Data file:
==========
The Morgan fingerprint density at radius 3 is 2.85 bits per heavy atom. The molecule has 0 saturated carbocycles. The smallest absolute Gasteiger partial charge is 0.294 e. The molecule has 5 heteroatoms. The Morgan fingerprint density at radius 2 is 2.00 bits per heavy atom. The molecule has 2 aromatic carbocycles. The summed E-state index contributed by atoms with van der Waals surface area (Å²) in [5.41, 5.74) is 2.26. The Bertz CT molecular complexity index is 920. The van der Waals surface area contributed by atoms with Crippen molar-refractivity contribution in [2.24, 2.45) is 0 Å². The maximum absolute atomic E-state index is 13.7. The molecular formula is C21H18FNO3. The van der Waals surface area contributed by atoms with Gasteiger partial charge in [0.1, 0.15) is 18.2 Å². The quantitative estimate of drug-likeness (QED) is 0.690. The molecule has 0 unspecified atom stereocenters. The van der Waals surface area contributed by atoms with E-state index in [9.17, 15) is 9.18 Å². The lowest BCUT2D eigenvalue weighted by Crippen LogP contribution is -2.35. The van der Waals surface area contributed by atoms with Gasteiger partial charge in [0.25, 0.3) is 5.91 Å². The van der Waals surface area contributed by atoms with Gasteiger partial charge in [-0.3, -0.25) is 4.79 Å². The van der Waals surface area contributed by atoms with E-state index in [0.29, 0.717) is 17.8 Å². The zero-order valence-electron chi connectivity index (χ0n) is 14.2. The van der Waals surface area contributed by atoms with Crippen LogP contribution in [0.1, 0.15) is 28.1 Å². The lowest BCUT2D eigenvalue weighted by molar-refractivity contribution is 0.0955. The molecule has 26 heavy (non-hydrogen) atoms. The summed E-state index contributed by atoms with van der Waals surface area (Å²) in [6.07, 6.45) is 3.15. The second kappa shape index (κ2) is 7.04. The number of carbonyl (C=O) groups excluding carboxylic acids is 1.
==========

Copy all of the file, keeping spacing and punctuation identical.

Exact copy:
The Morgan fingerprint density at radius 3 is 2.85 bits per heavy atom. The molecule has 0 saturated carbocycles. The smallest absolute Gasteiger partial charge is 0.294 e. The molecule has 5 heteroatoms. The Morgan fingerprint density at radius 2 is 2.00 bits per heavy atom. The molecule has 2 aromatic carbocycles. The summed E-state index contributed by atoms with van der Waals surface area (Å²) in [5.41, 5.74) is 2.26. The Bertz CT molecular complexity index is 920. The van der Waals surface area contributed by atoms with Crippen molar-refractivity contribution in [2.24, 2.45) is 0 Å². The maximum absolute atomic E-state index is 13.7. The molecular formula is C21H18FNO3. The van der Waals surface area contributed by atoms with Gasteiger partial charge in [0.1, 0.15) is 18.2 Å². The quantitative estimate of drug-likeness (QED) is 0.690. The molecule has 0 unspecified atom stereocenters. The van der Waals surface area contributed by atoms with E-state index in [9.17, 15) is 9.18 Å². The lowest BCUT2D eigenvalue weighted by Crippen LogP contribution is -2.35. The van der Waals surface area contributed by atoms with Gasteiger partial charge in [0.25, 0.3) is 5.91 Å². The van der Waals surface area contributed by atoms with Gasteiger partial charge in [-0.3, -0.25) is 4.79 Å². The van der Waals surface area contributed by atoms with E-state index in [0.29, 0.717) is 17.8 Å². The zero-order valence-electron chi connectivity index (χ0n) is 14.2. The van der Waals surface area contributed by atoms with Crippen LogP contribution in [0.1, 0.15) is 28.1 Å². The lowest BCUT2D eigenvalue weighted by molar-refractivity contribution is 0.0955. The molecule has 26 heavy (non-hydrogen) atoms. The summed E-state index contributed by atoms with van der Waals surface area (Å²) in [6.07, 6.45) is 3.15. The second kappa shape index (κ2) is 7.04. The number of carbonyl (C=O) groups excluding carboxylic acids is 1.